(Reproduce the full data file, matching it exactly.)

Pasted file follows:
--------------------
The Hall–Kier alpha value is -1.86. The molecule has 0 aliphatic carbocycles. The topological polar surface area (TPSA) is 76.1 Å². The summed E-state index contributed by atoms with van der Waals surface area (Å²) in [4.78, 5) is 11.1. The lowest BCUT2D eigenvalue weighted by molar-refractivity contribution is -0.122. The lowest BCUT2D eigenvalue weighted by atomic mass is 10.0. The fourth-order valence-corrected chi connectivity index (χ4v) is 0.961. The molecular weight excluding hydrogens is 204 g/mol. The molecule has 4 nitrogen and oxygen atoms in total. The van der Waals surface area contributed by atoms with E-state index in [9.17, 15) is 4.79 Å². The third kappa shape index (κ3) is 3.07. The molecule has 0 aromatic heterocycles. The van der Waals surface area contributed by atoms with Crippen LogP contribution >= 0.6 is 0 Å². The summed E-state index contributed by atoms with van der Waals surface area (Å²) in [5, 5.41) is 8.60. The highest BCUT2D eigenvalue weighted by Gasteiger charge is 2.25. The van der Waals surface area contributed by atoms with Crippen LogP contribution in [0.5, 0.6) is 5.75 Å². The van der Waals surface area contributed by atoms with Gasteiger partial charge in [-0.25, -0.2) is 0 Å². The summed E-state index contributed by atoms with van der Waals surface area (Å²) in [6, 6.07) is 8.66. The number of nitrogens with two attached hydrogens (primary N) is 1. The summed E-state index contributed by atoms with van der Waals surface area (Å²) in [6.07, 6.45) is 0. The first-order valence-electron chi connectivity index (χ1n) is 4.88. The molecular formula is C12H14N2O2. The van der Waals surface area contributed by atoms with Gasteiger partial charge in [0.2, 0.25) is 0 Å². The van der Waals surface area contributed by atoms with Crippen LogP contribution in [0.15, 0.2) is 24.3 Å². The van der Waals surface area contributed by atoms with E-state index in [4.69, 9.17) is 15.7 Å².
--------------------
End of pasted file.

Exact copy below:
The Hall–Kier alpha value is -1.86. The molecule has 0 aliphatic carbocycles. The topological polar surface area (TPSA) is 76.1 Å². The summed E-state index contributed by atoms with van der Waals surface area (Å²) in [4.78, 5) is 11.1. The lowest BCUT2D eigenvalue weighted by molar-refractivity contribution is -0.122. The lowest BCUT2D eigenvalue weighted by atomic mass is 10.0. The fourth-order valence-corrected chi connectivity index (χ4v) is 0.961. The molecular weight excluding hydrogens is 204 g/mol. The molecule has 4 nitrogen and oxygen atoms in total. The van der Waals surface area contributed by atoms with E-state index in [9.17, 15) is 4.79 Å². The third kappa shape index (κ3) is 3.07. The molecule has 0 aromatic heterocycles. The van der Waals surface area contributed by atoms with Crippen LogP contribution >= 0.6 is 0 Å². The summed E-state index contributed by atoms with van der Waals surface area (Å²) in [5, 5.41) is 8.60. The highest BCUT2D eigenvalue weighted by Gasteiger charge is 2.25. The van der Waals surface area contributed by atoms with Crippen LogP contribution in [0.5, 0.6) is 5.75 Å². The van der Waals surface area contributed by atoms with Gasteiger partial charge in [-0.25, -0.2) is 0 Å². The summed E-state index contributed by atoms with van der Waals surface area (Å²) in [6, 6.07) is 8.66. The number of nitrogens with two attached hydrogens (primary N) is 1. The summed E-state index contributed by atoms with van der Waals surface area (Å²) in [6.07, 6.45) is 0. The first-order valence-electron chi connectivity index (χ1n) is 4.88. The molecular formula is C12H14N2O2. The van der Waals surface area contributed by atoms with Gasteiger partial charge in [0.2, 0.25) is 0 Å². The van der Waals surface area contributed by atoms with Crippen LogP contribution in [0.15, 0.2) is 24.3 Å². The van der Waals surface area contributed by atoms with E-state index in [4.69, 9.17) is 15.7 Å².